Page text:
Updated: Democratic National Convention site requires Silverlight and Move

Summary:There was a lot of buzz around the fact that Silverlight was going to be use at the Democratic national convention for video (my post here) and off the heels of the Olympics, it seemed like a good thing for Microsoft to get into and I was really looking forward to a good RIA experience for the convention.

There was a lot of buzz around the fact that Silverlight was going to be use at the Democratic national convention for video (my post here) and off the heels of the Olympics, it seemed like a good thing for Microsoft to get into and I was really looking forward to a good RIA experience for the convention. The application was built by Hard Rock Deep Zoom demo. With a great agency that can show off the technology, it seems odd to me to add Move to the mix.

Update: Got a note from Eric Schmidt, Director Media and Advertising Evangelis about the Move plugin:

The DNCC chose to use Move as a means to tackle their live high definition streaming needs. The Move install is part of any Move experience (Silverlight or Flash).

We are leveraging Move's CMS system to manage content and Level 3's CDN infrastructure to deliver the video to the Silverlight player. The Move "plugin" hands video frames to Silverlight for compositing, etc.

Last year Microsoft and Move announced a partnership which would allow Silverlight content to be used on top of Move's dynamic streaming technology. At the time I didn't think the Move plugin would be required, but if they're using that for the DNC site then it looks like it will be required. Or this could be a helper to Move to get more plugin distribution.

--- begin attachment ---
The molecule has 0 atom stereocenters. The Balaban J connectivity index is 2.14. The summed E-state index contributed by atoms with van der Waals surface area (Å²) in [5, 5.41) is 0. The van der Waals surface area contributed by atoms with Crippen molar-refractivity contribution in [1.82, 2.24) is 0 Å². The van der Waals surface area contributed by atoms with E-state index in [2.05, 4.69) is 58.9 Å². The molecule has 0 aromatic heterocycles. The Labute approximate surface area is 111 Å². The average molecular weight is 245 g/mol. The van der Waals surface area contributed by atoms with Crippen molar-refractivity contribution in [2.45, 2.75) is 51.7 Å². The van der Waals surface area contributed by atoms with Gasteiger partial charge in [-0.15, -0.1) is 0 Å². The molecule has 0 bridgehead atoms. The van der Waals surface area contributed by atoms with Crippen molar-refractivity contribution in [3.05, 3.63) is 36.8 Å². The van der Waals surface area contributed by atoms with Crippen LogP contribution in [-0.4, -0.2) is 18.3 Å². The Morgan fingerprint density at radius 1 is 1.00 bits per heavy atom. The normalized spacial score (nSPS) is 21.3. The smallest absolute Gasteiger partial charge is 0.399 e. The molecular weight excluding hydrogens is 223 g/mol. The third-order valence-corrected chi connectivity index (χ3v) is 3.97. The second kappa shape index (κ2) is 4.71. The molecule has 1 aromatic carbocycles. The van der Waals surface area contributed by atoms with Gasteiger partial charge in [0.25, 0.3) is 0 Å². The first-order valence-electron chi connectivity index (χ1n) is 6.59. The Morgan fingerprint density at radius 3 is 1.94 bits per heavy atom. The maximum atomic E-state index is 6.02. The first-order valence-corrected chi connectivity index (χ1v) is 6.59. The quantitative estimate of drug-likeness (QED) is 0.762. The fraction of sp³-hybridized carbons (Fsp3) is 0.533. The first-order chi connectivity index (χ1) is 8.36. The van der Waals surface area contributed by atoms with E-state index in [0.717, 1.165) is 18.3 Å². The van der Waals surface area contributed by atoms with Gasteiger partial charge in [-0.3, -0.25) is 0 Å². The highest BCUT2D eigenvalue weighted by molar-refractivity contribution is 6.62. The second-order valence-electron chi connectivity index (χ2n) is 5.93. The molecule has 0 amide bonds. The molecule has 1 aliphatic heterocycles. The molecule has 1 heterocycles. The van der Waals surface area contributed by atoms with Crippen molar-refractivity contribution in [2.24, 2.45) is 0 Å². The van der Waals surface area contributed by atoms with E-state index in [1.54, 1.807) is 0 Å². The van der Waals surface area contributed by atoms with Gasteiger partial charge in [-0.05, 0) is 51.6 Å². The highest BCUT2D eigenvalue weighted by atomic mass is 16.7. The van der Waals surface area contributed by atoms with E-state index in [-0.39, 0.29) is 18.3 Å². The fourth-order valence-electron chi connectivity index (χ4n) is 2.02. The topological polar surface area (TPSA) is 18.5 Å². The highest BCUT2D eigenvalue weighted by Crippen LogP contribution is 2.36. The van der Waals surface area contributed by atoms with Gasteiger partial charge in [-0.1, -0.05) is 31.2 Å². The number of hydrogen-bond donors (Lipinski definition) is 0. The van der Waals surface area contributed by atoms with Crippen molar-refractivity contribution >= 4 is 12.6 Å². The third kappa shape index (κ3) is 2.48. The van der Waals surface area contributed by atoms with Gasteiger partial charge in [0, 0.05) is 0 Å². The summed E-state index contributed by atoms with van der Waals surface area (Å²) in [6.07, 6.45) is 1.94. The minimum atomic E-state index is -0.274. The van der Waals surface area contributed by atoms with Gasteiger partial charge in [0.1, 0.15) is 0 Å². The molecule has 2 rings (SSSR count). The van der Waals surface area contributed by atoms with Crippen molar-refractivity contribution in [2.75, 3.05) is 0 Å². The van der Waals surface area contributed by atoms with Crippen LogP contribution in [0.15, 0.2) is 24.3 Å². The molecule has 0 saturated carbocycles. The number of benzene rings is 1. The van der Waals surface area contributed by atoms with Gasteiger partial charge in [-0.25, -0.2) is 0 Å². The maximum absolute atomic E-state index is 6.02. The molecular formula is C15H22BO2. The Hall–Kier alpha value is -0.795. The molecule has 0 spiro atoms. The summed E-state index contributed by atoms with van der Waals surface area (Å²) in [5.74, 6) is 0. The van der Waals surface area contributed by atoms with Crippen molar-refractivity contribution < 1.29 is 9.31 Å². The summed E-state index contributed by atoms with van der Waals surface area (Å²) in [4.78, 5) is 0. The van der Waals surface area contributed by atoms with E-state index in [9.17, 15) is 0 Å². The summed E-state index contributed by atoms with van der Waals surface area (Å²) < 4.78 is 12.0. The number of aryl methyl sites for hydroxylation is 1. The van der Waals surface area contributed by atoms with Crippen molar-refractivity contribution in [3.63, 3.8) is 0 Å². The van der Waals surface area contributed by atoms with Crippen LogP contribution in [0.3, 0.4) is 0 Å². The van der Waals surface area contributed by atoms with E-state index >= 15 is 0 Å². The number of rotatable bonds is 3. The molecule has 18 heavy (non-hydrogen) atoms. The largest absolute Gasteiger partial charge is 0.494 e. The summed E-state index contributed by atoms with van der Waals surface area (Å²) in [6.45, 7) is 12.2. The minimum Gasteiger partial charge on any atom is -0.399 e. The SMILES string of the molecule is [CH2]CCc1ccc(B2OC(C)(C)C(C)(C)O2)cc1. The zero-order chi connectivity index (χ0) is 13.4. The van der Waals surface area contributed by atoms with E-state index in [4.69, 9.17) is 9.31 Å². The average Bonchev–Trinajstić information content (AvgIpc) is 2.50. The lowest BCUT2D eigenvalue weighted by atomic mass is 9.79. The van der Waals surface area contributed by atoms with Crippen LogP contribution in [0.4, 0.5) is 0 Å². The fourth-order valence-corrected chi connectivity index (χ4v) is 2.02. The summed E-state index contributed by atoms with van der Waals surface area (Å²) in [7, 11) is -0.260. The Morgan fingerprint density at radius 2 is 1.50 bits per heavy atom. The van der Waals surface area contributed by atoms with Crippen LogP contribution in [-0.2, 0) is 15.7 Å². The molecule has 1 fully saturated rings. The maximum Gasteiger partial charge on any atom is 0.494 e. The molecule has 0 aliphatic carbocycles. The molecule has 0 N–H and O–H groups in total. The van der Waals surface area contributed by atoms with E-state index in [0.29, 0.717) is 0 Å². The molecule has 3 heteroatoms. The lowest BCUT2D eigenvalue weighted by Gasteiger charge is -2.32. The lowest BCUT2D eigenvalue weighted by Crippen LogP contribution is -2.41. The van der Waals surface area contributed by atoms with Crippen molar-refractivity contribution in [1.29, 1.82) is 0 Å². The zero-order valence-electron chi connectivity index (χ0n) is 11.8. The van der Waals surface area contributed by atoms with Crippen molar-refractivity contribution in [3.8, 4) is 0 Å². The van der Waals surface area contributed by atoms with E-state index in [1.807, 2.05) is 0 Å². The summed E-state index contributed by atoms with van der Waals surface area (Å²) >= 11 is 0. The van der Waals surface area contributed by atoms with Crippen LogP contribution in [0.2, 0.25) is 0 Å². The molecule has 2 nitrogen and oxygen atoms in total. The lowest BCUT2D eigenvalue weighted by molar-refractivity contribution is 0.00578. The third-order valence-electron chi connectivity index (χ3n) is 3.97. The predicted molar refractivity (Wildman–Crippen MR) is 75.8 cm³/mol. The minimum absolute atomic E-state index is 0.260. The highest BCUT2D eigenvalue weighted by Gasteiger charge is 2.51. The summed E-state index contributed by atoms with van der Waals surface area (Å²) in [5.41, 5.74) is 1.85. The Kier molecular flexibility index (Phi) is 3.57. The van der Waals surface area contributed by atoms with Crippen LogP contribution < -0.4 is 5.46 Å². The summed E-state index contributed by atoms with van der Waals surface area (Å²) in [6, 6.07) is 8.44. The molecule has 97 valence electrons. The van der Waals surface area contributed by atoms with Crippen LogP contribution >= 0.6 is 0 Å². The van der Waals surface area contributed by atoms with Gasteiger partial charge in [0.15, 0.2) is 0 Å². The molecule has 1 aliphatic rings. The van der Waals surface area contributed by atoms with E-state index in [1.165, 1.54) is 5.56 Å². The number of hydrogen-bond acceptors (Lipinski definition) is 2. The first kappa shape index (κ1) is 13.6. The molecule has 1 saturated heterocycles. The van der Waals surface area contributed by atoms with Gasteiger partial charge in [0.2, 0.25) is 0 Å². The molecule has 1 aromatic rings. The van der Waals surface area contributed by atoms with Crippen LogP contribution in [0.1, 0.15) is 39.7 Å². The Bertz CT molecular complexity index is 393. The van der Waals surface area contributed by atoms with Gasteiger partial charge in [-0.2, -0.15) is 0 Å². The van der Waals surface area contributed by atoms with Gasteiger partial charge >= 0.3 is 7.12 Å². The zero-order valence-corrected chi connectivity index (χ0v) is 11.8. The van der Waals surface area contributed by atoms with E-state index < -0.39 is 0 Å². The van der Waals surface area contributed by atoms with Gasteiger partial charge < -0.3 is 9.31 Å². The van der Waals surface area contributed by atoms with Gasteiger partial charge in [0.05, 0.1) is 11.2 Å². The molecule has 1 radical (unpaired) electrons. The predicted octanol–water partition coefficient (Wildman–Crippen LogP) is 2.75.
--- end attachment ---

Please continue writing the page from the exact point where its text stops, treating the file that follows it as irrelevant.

Democratic national convention site requires Silverlight and Move

Anyone have more info on the reason or purpose of the Move plugin?

Topics: Software Development, Microsoft

About

Ryan Stewart holds an economics degree from the University of Pennsylvania and is now a Rich Internet Application developer and industry analyst. After graduating from Penn, he spent two years developing applications for the Wharton School and pushing the idea of the web as a platform for learning. Ryan now lives in Seattle with his wife... Full Bio

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